Running back appeared low on the list of needs for the most prolific rushing attack in NFL history, but general manager Eric DeCosta added Dobbins anyway. A complete back with great subtlety to his skill set, Dobbins projects to transition quickly to the pros. Ingram hopes to hold off Dobbins for another year, while Edwards hopes to hold on to his roster spot.
This is yet another group where big plans for a rookie (Shenault) could be delayed by the pandemic. The Jaguars know that wideouts can take time to develop, including underrated No. 1 option DJ Chark.
Okereke made so many plays as a rookie that the Colts might have to find more snaps for him at the expense of Walker, a solid fourth-year veteran who started all but two games in the past two seasons.
The assumption coming out of the draft was that Pittman, a second-round pick, would start, but don't discount the excellent reps Pascal put together in Frank Reich's offense last year when everyone else was hurt. That includes Campbell, who would give the offense an added dimension with his speed.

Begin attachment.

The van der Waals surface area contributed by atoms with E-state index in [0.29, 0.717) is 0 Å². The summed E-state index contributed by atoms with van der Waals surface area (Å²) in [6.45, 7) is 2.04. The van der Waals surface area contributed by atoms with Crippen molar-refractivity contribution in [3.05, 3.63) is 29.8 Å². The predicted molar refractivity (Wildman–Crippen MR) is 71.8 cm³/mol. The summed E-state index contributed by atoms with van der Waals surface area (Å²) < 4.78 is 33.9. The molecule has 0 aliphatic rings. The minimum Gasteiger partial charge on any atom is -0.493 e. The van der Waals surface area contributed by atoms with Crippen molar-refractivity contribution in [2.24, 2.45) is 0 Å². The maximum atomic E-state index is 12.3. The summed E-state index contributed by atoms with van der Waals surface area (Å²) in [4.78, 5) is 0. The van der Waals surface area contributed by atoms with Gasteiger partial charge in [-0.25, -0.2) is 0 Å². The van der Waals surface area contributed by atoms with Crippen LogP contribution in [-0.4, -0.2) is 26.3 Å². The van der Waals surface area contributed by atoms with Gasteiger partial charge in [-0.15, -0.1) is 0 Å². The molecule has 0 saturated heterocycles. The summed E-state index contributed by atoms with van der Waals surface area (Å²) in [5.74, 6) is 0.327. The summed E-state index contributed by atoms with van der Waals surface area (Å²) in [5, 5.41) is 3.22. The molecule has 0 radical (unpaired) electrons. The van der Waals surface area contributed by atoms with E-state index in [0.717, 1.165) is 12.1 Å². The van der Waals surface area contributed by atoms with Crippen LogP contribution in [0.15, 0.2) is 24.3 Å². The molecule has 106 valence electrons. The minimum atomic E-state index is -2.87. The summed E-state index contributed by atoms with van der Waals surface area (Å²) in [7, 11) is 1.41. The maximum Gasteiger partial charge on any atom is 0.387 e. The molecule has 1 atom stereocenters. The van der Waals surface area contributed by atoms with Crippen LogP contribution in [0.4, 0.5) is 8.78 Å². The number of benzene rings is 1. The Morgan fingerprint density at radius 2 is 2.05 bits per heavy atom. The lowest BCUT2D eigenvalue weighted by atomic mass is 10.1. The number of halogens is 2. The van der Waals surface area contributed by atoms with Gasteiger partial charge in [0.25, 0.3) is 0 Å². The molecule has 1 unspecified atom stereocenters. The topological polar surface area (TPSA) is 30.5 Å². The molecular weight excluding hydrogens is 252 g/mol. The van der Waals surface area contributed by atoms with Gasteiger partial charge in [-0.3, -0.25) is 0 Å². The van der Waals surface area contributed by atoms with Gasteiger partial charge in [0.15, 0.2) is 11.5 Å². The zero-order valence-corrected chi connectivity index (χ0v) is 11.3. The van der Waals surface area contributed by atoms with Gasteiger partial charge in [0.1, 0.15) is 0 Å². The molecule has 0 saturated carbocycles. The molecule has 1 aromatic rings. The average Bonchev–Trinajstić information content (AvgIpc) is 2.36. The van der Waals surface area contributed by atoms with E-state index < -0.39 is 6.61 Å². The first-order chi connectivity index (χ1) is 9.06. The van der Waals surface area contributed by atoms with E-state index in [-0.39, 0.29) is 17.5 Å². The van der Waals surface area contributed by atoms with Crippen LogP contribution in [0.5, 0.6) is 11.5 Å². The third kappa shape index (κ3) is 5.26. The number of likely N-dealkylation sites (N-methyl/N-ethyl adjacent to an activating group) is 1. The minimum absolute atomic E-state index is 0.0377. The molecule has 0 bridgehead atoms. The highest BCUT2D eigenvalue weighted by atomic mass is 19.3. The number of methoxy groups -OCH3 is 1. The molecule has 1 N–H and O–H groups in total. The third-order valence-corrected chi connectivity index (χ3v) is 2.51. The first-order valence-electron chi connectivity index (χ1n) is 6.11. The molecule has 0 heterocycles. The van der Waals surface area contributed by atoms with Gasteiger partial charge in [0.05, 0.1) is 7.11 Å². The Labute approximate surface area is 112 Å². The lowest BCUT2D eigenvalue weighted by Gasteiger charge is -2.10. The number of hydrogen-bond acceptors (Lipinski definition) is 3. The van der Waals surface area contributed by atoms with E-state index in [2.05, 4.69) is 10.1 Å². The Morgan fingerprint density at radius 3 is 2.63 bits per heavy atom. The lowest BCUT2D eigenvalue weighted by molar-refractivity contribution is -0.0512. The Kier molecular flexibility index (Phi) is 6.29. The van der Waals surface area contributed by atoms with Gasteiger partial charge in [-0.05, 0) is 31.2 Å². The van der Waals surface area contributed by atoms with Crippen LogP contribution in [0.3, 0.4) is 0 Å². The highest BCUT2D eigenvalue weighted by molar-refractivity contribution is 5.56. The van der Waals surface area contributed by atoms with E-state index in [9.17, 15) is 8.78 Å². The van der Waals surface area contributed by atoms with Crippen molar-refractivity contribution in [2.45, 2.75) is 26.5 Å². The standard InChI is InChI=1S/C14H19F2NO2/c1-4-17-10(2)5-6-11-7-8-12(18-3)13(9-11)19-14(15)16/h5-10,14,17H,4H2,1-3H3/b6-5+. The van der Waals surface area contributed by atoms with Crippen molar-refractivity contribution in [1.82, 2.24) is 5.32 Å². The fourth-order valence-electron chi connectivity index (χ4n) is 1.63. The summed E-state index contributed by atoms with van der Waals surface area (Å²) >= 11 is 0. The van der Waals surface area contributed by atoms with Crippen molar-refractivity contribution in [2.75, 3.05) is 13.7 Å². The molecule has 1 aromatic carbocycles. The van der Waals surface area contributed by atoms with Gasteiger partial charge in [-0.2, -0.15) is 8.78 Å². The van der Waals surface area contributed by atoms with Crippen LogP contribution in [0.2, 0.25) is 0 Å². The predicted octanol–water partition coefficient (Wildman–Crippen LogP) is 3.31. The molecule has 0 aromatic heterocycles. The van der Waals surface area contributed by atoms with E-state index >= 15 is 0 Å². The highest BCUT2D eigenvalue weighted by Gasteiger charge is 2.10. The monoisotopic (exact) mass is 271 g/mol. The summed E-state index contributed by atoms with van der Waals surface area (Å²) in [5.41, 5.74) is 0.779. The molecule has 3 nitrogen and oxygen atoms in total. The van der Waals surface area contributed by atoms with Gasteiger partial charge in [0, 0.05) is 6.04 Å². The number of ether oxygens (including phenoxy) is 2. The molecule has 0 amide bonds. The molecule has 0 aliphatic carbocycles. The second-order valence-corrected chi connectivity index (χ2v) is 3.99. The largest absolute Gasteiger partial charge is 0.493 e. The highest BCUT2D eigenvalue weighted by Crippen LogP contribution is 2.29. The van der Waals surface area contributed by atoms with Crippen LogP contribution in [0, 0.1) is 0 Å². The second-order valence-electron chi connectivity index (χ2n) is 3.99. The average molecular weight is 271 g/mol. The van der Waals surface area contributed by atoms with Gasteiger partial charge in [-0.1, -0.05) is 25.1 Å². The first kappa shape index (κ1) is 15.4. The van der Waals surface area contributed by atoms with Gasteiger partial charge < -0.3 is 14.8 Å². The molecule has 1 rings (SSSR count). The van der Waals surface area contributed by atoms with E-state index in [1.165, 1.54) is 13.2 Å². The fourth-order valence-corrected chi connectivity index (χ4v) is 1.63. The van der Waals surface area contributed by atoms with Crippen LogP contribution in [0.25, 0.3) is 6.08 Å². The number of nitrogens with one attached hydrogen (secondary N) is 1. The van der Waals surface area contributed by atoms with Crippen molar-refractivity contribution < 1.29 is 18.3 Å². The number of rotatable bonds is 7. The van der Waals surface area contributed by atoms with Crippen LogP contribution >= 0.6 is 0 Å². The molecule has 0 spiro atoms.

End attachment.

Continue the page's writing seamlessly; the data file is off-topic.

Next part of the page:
Buffalo's pass rush was a quiet weakness last season, so GM Brandon Beane added an old friend from Carolina (Addison) and a high pick (second-rounder Epenesa) to compete for the spot opposite Jerry Hughes. Murphy, an expensive free agent signing in 2018, could wind up anywhere from the starting lineup to off the roster.
Singletary has already proven himself, ranking among the 10 most elusive backs last season (minimum 100 carries), according to PFF. Moss is a similarly slashing runner who, like Singletary, was a third-round pick brought in to share the load and possibly steal goal-line work. Moss will have to prove himself quickly, because Singletary is too legit to sit for long.